On the same day that Gov. Rick Perry committed what New York’s Innocence Project co-director Barry Scheck called a “Saturday night massacre” by replacing three members of the Texas Forensic Science Commission just two days before the commission was to hear evidence that would have probably proven the State of Texas executed an innocent man in February 2004 under Perry’s watch, the governor formally pardoned James Woodward who spent 29 years in the Texas prison system for a rape he did not commit. Perry’s decision paved the way for Woodward to receive $80,000 for each year he was wrongfully imprisoned plus an annual annuity. The total amount of compensation the State of Texas must pay Woodward totals nearly $4.3 million.
“This couldn’t happen to a more deserving guy,’” Texas Innocence Project’s chief counsel Jeff Blackburn told the media. “He is a remarkable guy who fought his own case, all along, with no one listening to him for 20-some years.”
But Cameron Todd Willingham was not so fortunate. Before his 2004 execution, Willingham’s case had drawn considerable support from the Cambridge-educated chemist and fire expert Gerald Hurst who examined the arson forensic evidence Navarro County officials used to convict Willingham of capital murder in connection with the deaths of his three small children who perished in a 1991 trailer fire in Corsicana and who concluded that the condemned inmate had not deliberately set that fire.
The Hurst forensic findings did not impress Gov. Perry who rejected all attempts by Willingham’s supporters to spare the condemned inmate’s life. The governor had determined there was “clear and convincing evidence” that Willingham murdered his three children even if there was no evidence of arson. The public record has always remained devoid of indication of what this “clear and convincing evidence” was. I have speculated in the past that it was probably the “indictment” itself. An increasing number of death penalty proponents in Texas believe that all it takes is an indictment to establish guilt beyond a reasonable doubt.
After Willingham’s execution before which he had always maintained his steadfast innocence, the Chicago Tribune and the New York-based Innocence Project secured the services of seven nationally-acclaimed fire experts to examine and evaluate the forensic evidence the State relied upon to convict Willingham. All of these experts uniformly concluded the evidence used against Willingham did not meet the minimum standards established by the National Fire Protection Association for such evidence. In effect, these experts concluded the State had relied upon “forensic quackery” to convict Willingham.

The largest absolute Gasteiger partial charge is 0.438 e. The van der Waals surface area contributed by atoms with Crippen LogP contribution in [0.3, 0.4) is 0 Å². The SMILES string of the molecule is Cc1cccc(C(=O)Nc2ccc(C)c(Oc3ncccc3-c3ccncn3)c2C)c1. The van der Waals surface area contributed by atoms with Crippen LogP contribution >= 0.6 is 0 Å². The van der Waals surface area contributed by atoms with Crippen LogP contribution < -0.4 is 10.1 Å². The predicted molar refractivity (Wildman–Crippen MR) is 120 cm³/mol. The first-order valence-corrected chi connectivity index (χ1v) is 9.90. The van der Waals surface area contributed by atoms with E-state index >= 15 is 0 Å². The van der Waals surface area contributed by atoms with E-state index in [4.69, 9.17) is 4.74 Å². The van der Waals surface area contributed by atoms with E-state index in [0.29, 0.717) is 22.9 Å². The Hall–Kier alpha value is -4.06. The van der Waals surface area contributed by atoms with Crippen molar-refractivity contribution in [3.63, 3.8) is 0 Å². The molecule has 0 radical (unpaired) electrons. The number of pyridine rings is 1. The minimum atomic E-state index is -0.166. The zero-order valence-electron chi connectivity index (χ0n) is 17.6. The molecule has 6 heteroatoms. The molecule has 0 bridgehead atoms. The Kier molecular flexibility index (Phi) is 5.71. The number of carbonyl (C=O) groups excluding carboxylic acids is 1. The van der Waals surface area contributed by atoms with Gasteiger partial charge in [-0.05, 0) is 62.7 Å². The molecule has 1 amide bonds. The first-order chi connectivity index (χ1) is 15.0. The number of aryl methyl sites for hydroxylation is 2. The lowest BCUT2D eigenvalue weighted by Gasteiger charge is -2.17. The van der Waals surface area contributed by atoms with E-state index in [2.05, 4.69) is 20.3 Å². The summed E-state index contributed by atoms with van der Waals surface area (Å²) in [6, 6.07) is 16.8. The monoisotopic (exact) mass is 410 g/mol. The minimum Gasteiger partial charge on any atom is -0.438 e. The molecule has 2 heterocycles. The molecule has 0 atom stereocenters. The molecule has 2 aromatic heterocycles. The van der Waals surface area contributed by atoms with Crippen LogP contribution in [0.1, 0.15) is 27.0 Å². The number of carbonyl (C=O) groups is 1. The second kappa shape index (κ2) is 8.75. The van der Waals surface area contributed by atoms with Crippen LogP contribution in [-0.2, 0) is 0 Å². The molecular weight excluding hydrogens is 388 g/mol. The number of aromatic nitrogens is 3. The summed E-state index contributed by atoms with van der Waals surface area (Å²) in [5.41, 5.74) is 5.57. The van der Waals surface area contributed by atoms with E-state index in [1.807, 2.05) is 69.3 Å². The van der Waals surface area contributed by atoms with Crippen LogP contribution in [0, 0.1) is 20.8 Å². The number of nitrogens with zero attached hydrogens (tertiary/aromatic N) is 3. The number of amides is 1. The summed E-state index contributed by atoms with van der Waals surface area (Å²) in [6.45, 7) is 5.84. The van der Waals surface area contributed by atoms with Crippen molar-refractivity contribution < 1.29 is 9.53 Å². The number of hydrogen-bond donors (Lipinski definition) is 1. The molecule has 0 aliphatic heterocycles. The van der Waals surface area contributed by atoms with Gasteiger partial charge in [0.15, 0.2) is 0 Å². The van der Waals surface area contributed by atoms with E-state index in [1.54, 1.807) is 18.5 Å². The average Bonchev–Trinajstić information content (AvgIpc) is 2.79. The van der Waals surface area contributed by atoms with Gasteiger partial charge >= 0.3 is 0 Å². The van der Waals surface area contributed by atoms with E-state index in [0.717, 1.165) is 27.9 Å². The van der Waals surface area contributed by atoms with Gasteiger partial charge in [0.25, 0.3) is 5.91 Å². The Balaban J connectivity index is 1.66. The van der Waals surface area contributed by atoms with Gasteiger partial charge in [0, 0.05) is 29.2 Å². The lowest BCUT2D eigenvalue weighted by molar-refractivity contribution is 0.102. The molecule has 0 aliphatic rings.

In 2005, 18 months after Willingham’s execution, the Texas Legislature establish the Texas Forensic Science Commission in the wake of scandals that rocked the Houston City Police Department’s “crime lab” which revealed that lab technicians had fabricated evidence, rigged test results, and committed perjury to secure criminal convictions for the Harris County District Attorney’s office. Three years later the commission accepted a request from the New York Innocence Project to “investigate” the Willingham case.
This past January the commission retained the service of Craig Beyler, a highly touted fire expert from Maryland, to examine the fire forensic evidence used to convict Willingham. In August Beyler delivered a 51-page report to the commission which essentially said that not only the evidence itself but the procedure used by state fire marshal officials to produce that evidence was so horrifically flawed that there was no way it could be said the fire which killed Willingham’s children was the product of criminal arson.
Commission chairman Sam Bassett, an Austin attorney who has long questioned the validity of Willingham’s conviction, scheduled October 2nd as the date for Beyler to present his findings and conclusions to the full commission. Bassett also informed state fire marshal officials that they would be given an opportunity to rebut these findings and conclusions. That impartial approach did not satisfy Gov. Perry whose aides immediately expressed concerns to Bassett about the impending “investigations” being conducted by the commission. When these official expressions of concern did not deter the commission decision in the Willingham case, Perry reacted unilaterally by replacing Bassett and two other commission members on September 30th which promptly cancelled the October 2nd hearing..
There has been a lot of speculation among the media and death penalty opponents about Perry motives. The governor’s motives are not the real issue. The real issue is the impact of his “Saturday massacre” decision: it once again portrays the State of Texas as an Alamo-frontier state with a lynch law mentality. While the governor may reap certain short term political benefits from the decision, it will have long term consequences on the State of Texas itself and ultimately on the governor’s already marginal political legacy.